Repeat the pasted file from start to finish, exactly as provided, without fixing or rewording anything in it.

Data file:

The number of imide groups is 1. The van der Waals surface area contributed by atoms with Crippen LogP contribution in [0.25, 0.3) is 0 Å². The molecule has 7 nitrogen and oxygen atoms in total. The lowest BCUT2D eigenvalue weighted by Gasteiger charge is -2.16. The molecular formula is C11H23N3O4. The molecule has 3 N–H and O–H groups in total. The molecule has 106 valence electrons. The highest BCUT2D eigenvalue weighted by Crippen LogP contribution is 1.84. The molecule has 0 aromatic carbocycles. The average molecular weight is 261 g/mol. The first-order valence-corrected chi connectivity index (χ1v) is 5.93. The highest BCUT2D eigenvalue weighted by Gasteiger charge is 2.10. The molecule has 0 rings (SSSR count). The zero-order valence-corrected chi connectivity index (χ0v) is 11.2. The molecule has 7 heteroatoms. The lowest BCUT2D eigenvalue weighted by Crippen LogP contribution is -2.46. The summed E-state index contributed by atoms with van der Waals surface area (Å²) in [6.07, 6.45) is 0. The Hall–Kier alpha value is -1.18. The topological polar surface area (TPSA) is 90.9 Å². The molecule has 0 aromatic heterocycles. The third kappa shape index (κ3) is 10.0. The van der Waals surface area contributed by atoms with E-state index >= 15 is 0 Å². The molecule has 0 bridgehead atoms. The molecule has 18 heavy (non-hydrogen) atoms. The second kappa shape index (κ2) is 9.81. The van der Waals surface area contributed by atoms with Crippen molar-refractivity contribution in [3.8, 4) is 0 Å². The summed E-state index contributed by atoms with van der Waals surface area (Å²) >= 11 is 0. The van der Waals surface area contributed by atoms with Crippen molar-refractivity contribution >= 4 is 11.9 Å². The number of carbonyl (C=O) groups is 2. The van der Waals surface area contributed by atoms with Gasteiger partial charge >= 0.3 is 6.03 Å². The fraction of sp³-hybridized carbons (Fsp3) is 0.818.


The number of imide groups is 1. The van der Waals surface area contributed by atoms with Crippen LogP contribution in [0.25, 0.3) is 0 Å². The molecule has 7 nitrogen and oxygen atoms in total. The lowest BCUT2D eigenvalue weighted by Gasteiger charge is -2.16. The molecular formula is C11H23N3O4. The molecule has 3 N–H and O–H groups in total. The molecule has 106 valence electrons. The highest BCUT2D eigenvalue weighted by Crippen LogP contribution is 1.84. The molecule has 0 aromatic carbocycles. The average molecular weight is 261 g/mol. The first-order valence-corrected chi connectivity index (χ1v) is 5.93. The highest BCUT2D eigenvalue weighted by Gasteiger charge is 2.10. The molecule has 0 rings (SSSR count). The zero-order valence-corrected chi connectivity index (χ0v) is 11.2. The molecule has 7 heteroatoms. The lowest BCUT2D eigenvalue weighted by Crippen LogP contribution is -2.46. The summed E-state index contributed by atoms with van der Waals surface area (Å²) in [6.07, 6.45) is 0. The Hall–Kier alpha value is -1.18. The topological polar surface area (TPSA) is 90.9 Å². The molecule has 0 aromatic heterocycles. The third kappa shape index (κ3) is 10.0. The van der Waals surface area contributed by atoms with E-state index >= 15 is 0 Å². The molecule has 0 bridgehead atoms. The molecule has 18 heavy (non-hydrogen) atoms. The second kappa shape index (κ2) is 9.81. The van der Waals surface area contributed by atoms with Crippen molar-refractivity contribution in [3.8, 4) is 0 Å². The summed E-state index contributed by atoms with van der Waals surface area (Å²) >= 11 is 0. The van der Waals surface area contributed by atoms with Crippen molar-refractivity contribution >= 4 is 11.9 Å². The number of carbonyl (C=O) groups is 2. The van der Waals surface area contributed by atoms with Gasteiger partial charge >= 0.3 is 6.03 Å². The fraction of sp³-hybridized carbons (Fsp3) is 0.818.